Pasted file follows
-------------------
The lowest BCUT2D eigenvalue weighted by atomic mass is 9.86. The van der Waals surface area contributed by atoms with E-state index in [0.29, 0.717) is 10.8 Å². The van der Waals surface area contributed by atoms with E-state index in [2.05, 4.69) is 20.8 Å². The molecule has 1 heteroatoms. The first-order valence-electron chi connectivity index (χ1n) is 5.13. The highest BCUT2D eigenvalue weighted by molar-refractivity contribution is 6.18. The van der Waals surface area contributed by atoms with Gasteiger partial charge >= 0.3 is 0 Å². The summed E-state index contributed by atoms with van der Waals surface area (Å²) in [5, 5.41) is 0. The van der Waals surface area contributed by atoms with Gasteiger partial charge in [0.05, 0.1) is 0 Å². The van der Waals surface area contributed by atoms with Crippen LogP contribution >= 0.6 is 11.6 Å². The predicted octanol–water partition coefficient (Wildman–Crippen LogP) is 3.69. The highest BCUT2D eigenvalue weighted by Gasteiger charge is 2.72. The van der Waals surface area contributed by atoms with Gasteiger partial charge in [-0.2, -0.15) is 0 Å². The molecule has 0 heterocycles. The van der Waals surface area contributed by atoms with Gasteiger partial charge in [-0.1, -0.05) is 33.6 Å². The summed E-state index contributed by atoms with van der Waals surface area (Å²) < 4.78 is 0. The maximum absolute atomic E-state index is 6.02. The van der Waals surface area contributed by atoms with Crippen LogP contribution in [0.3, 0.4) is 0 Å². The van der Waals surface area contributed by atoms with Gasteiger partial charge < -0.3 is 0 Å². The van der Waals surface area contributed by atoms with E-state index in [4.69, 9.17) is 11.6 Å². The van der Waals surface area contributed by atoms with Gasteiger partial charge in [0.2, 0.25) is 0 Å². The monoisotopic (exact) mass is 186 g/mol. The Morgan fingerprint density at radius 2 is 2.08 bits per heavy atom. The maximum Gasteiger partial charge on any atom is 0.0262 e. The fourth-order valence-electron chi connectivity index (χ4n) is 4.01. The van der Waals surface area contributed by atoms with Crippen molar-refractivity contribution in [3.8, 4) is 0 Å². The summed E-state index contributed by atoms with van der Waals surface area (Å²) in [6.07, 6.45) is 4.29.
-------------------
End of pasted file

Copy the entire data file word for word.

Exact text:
The lowest BCUT2D eigenvalue weighted by atomic mass is 9.86. The van der Waals surface area contributed by atoms with E-state index in [0.29, 0.717) is 10.8 Å². The van der Waals surface area contributed by atoms with E-state index in [2.05, 4.69) is 20.8 Å². The molecule has 1 heteroatoms. The first-order valence-electron chi connectivity index (χ1n) is 5.13. The highest BCUT2D eigenvalue weighted by molar-refractivity contribution is 6.18. The van der Waals surface area contributed by atoms with Gasteiger partial charge >= 0.3 is 0 Å². The summed E-state index contributed by atoms with van der Waals surface area (Å²) in [5, 5.41) is 0. The van der Waals surface area contributed by atoms with Gasteiger partial charge in [0.05, 0.1) is 0 Å². The van der Waals surface area contributed by atoms with Crippen LogP contribution >= 0.6 is 11.6 Å². The predicted octanol–water partition coefficient (Wildman–Crippen LogP) is 3.69. The highest BCUT2D eigenvalue weighted by Gasteiger charge is 2.72. The van der Waals surface area contributed by atoms with Gasteiger partial charge in [-0.2, -0.15) is 0 Å². The molecule has 0 heterocycles. The van der Waals surface area contributed by atoms with Gasteiger partial charge in [-0.1, -0.05) is 33.6 Å². The summed E-state index contributed by atoms with van der Waals surface area (Å²) < 4.78 is 0. The maximum absolute atomic E-state index is 6.02. The van der Waals surface area contributed by atoms with Crippen LogP contribution in [0.3, 0.4) is 0 Å². The van der Waals surface area contributed by atoms with Gasteiger partial charge < -0.3 is 0 Å². The van der Waals surface area contributed by atoms with E-state index in [4.69, 9.17) is 11.6 Å². The van der Waals surface area contributed by atoms with Gasteiger partial charge in [0.2, 0.25) is 0 Å². The monoisotopic (exact) mass is 186 g/mol. The Morgan fingerprint density at radius 2 is 2.08 bits per heavy atom. The maximum Gasteiger partial charge on any atom is 0.0262 e. The fourth-order valence-electron chi connectivity index (χ4n) is 4.01. The van der Waals surface area contributed by atoms with Crippen molar-refractivity contribution in [3.8, 4) is 0 Å². The summed E-state index contributed by atoms with van der Waals surface area (Å²) in [6.07, 6.45) is 4.29.